Warnings Issued After Drug-Laced Candy Given Out During Trick-Or-Treating

Officials in the United States have issued a warning to parents after several incidences were reported of methamphetamine and marijuana being found in Halloween lollies.

A five-year-old boy in Ohio tested positive for meth after going trick-or-treating in his local neighbourhood.

"I was putting my socks on, and I started to shiver," Braylen Carwell told CBS affiliate WBNS. "And then I couldn't move my arms or my fingers."

His dad, believing Braylen was having a seizure, rushed his son to hospital, by which point "the left side of his face was just droopy".

A urine test found traces of meth in his system, which his parents believe may have come from a pair of plastic vampire teeth he was given while trick-or-treating.

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Local police are investigating, but the Drug Enforcement Agency is urging parents to keep an eye out for lollies that may be laced with meth or marijuana.

"The Midwest has seen various types of marijuana-laced candies commercially produced and illegally distributed over the past few years," said the St. Loius Division of the DEA.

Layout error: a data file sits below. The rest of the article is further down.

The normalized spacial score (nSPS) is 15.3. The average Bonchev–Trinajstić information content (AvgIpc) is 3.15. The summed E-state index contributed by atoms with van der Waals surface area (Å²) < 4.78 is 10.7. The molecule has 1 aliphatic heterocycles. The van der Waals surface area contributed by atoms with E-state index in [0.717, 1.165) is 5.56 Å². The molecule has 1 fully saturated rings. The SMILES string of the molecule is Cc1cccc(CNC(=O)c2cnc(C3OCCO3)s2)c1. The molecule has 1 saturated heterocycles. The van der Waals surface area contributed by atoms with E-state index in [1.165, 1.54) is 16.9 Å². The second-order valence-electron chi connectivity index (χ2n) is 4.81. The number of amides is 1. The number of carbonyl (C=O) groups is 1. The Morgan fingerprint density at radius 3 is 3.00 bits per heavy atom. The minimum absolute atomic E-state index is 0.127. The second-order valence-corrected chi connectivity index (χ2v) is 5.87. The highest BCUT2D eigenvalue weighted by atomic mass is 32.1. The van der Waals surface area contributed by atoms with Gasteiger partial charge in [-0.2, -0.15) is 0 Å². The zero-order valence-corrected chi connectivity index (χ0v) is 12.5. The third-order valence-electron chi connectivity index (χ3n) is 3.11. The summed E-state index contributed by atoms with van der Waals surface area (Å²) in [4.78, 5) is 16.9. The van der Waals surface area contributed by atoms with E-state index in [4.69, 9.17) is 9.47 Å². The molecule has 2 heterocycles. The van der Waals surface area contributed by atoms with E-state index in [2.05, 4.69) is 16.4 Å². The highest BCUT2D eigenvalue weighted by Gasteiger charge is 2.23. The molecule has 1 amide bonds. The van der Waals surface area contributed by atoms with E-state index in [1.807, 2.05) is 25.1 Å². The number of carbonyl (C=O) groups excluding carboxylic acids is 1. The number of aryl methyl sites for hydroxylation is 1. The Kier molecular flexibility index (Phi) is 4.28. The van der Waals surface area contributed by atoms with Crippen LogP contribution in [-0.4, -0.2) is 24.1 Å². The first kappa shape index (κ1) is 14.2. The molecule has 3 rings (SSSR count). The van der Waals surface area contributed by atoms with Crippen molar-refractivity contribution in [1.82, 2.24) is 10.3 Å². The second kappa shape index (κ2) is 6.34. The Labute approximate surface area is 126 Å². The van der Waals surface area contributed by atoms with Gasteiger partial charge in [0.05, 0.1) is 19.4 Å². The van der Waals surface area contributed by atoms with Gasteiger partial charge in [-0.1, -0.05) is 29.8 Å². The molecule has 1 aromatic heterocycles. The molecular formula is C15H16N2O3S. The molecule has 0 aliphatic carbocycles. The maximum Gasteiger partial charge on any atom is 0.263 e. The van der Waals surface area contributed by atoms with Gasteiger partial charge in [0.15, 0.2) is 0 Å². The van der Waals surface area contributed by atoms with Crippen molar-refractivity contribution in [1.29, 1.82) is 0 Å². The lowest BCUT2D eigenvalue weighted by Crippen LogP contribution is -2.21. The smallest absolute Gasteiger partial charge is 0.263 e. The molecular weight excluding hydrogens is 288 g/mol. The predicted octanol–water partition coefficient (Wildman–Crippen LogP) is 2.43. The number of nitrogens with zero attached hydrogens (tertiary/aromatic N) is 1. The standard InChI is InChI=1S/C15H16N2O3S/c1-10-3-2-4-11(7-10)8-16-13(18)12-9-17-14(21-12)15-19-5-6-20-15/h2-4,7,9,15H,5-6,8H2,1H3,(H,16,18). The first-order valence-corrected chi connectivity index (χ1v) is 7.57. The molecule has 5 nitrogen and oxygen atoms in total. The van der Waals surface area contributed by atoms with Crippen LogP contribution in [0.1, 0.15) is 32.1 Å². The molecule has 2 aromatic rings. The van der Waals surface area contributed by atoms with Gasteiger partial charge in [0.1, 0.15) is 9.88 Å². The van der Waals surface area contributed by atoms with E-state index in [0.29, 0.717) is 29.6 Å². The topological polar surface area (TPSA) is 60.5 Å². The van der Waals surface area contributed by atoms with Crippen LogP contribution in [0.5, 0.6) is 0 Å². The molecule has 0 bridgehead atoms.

"Such items are often professionally packaged and can easily be mistaken for regular candy or baked goods."

Last year, the DEA noted that "marijuana-laced candies" were sold in packages similar to popular brand, like Keef Kat, Twixed or Rasta Reese's. Marijuana is not legal in the state of Louisiana.

Signs that lollies have been tampered with include unusual wrapping, unusual colours, mispelled labels, or odd smells, according to the DEA.

The urban legend of Halloween goodies being tampered with has persisted in American culture since the 1960s, according to Samira Kawash, author of Candy: A Century of Panic and Pleasure.

But in some cases, the fear has proved real. In 2000, a Minneapolis man stuck sharp needles inside Snicker's bars he gave out on Halloween, and a razor blade was discovered in a separate Snicker's bar in 2015.

No one was hurt in either case, but a moral panic over Halloween treats and warnings to 'check' them before eating has persisted.

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Lead photo: WNBS